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In this file photo taken on Sept. 12, 2019, Democratic presidential hopefuls Joe Biden (left) and Massachusetts Senator Elizabeth Warren participate in the third Democratic primary debate of the 2020 presidential campaign season.

ROBYN BECK/AFP/Getty Images

The first presidential primaries I covered were in 1980. Jimmy Carter was president. If you think Donald Trump is doing miserably with his approval ratings in low-40s, consider the plight of the peanut farmer: He was at 28 per cent.

Teddy Kennedy was primed to knock him off. Mr. Kennedy led him by 30 points months before the Democratic primaries began.

On the Republican side a cavalcade of big-name candidates sought the nomination. There was Ronald Reagan, George H.W. Bush and media favourite John Connally, the tall, strong-willed former governor of Texas. Many of us thought we might see a Kennedy-Connolly battle for the presidency.

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Mr. Connally already had his sights set on Mr. Kennedy. I recall his acidic response when at a stop in Charleston, S.C., someone challenged him on his views on nuclear energy. “I’ll tell you one thing,” he shot back. “More people died at Chappaquiddick than at Three Mile Island.”

But what happened in 1980 was a warning to us pundits who jump to conclusions. Mr. Carter defeated Mr. Kennedy. John Connolly’s campaign barely got off the ground. The nomination instead went to Mr. Reagan who Democrats underestimated at the time, referring to him as the amiable dunce.

In the primaries, this happens often. Early favourites fall away. Think of Gary Hart or Howard Dean – his dream killed by a scream – or Hillary Clinton in 2008, or Jeb Bush.

The lesson learned is not to bank on anything. Shift happens.

In the current campaign, Bernie Sanders got hit by a heart attack, and his chances have cascaded. Elizabeth Warren was in the single digits in April; she is now neck-and-neck with pacesetter Joe Biden. Kamala Harris of “that little girl was me” fame was on a roll a few months ago. She’s nowhere now.

It’s a two-way race, the experts are telling us. Biden versus Warren. Moderate versus liberal.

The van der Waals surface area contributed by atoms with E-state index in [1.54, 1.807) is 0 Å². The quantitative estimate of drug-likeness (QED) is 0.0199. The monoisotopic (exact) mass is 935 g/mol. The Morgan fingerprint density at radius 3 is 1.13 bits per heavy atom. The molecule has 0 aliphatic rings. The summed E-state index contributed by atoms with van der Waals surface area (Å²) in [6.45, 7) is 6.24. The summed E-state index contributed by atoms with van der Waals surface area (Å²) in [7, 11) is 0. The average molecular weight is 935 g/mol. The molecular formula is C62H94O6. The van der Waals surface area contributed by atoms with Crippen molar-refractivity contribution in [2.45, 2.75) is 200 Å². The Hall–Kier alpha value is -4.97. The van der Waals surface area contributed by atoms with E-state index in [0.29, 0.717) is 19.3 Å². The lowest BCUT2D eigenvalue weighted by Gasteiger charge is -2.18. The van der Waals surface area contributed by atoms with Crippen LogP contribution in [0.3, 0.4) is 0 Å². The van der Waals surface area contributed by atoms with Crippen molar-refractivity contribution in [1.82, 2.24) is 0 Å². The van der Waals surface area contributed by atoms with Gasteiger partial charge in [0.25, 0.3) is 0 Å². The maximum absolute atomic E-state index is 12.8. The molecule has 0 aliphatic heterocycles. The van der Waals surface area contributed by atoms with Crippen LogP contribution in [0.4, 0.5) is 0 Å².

But is it? With not even one primary in the books, how can anyone be so sure? Until the Iowa caucuses take place on Feb. 3, all handicapping is hasty, half-cocked, heedless of history.

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Iowa and New Hampshire frequently rearrange the deck. A candidate from the lower tier need only finish in second or third place in Iowa and it’s enough to get the talking heads all worked up and bestowing the Big Mo to the lesser Joe.

This Democratic race is remarkable in that there are still 20-plus candidates. All except three are way down in the single digits in support. But one, at least one, is bound to make a move.

Who’s got boomlet potential? That would be South Bend, Ind. mayor Pete Buttigieg. It’s because among the also-rans, his support in Iowa is strongest.

For other reasons, Mayor Pete could capture the public imagination. He’s fresh, he’s young, he’s thoughtful, more nuanced than knee-jerk. He has a military background and he’s from the Midwest – a hunk of geography important to the Democrats. He is a Washington outsider, he radiates integrity, and he is a media darling.

How he sees politics differently was in evidence on a recent trip through Iowa. “There’s this desire to carve the world up into good and bad people, and carve the electorate up into good and bad people,” he said. “Trump has a way of doing it. My party has a way of doing it. And it misses the need for a certain humility about the good and evil we’re each capable of.”

On the downside though, Mr. Buttigieg is seen as being too young and inexperienced. His being openly gay may reduce his appeal. He has little traction with African-American voters. If he does well in Iowa, can he follow up? New Hampshire is home territory for Elizabeth Warren, who is from neighbouring Massachusetts. In the next big primary state, South Carolina – where the black vote is heavy – Joe Biden is miles ahead of everyone.

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But there is so much uncertainty. The Sanders health setback could see his support, which was fading anyway, bleed away quickly. Mr. Biden’s age and halting performances seed doubts as to whether he’s the one. Ms. Warren will face increased scrutiny over her radical policies.

The door is still open for a Buttigieg or an Amy Klobuchar or a Cory Booker. The primaries haven’t even begun. Someone will catch fire. It always happens.

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